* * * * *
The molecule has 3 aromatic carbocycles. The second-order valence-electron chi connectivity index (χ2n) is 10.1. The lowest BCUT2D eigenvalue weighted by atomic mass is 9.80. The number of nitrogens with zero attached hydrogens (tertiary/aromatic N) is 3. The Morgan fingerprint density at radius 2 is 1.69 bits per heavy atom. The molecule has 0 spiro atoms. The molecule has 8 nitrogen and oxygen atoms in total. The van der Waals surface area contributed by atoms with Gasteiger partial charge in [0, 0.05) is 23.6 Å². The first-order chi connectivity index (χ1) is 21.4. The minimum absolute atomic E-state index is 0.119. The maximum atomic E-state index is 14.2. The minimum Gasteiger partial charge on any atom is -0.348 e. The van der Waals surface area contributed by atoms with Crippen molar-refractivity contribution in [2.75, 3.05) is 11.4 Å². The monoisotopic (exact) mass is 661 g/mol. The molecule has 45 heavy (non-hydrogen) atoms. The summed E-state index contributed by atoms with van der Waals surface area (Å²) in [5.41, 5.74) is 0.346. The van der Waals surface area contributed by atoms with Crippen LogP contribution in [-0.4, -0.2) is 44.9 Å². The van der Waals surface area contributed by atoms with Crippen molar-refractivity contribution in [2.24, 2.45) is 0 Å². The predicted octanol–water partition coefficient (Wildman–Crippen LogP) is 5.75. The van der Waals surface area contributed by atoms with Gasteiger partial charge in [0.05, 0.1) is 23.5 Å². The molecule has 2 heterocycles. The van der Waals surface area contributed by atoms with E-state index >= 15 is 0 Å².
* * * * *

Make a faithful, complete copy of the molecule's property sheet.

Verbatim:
The molecule has 3 aromatic carbocycles. The second-order valence-electron chi connectivity index (χ2n) is 10.1. The lowest BCUT2D eigenvalue weighted by atomic mass is 9.80. The number of nitrogens with zero attached hydrogens (tertiary/aromatic N) is 3. The Morgan fingerprint density at radius 2 is 1.69 bits per heavy atom. The molecule has 0 spiro atoms. The molecule has 8 nitrogen and oxygen atoms in total. The van der Waals surface area contributed by atoms with Gasteiger partial charge in [0, 0.05) is 23.6 Å². The first-order chi connectivity index (χ1) is 21.4. The minimum absolute atomic E-state index is 0.119. The maximum atomic E-state index is 14.2. The minimum Gasteiger partial charge on any atom is -0.348 e. The van der Waals surface area contributed by atoms with Crippen molar-refractivity contribution in [2.75, 3.05) is 11.4 Å². The monoisotopic (exact) mass is 661 g/mol. The molecule has 45 heavy (non-hydrogen) atoms. The summed E-state index contributed by atoms with van der Waals surface area (Å²) in [5.41, 5.74) is 0.346. The van der Waals surface area contributed by atoms with Crippen LogP contribution in [-0.4, -0.2) is 44.9 Å². The van der Waals surface area contributed by atoms with Crippen molar-refractivity contribution in [2.24, 2.45) is 0 Å². The predicted octanol–water partition coefficient (Wildman–Crippen LogP) is 5.75. The van der Waals surface area contributed by atoms with Gasteiger partial charge in [0.05, 0.1) is 23.5 Å². The molecule has 2 heterocycles. The van der Waals surface area contributed by atoms with E-state index >= 15 is 0 Å².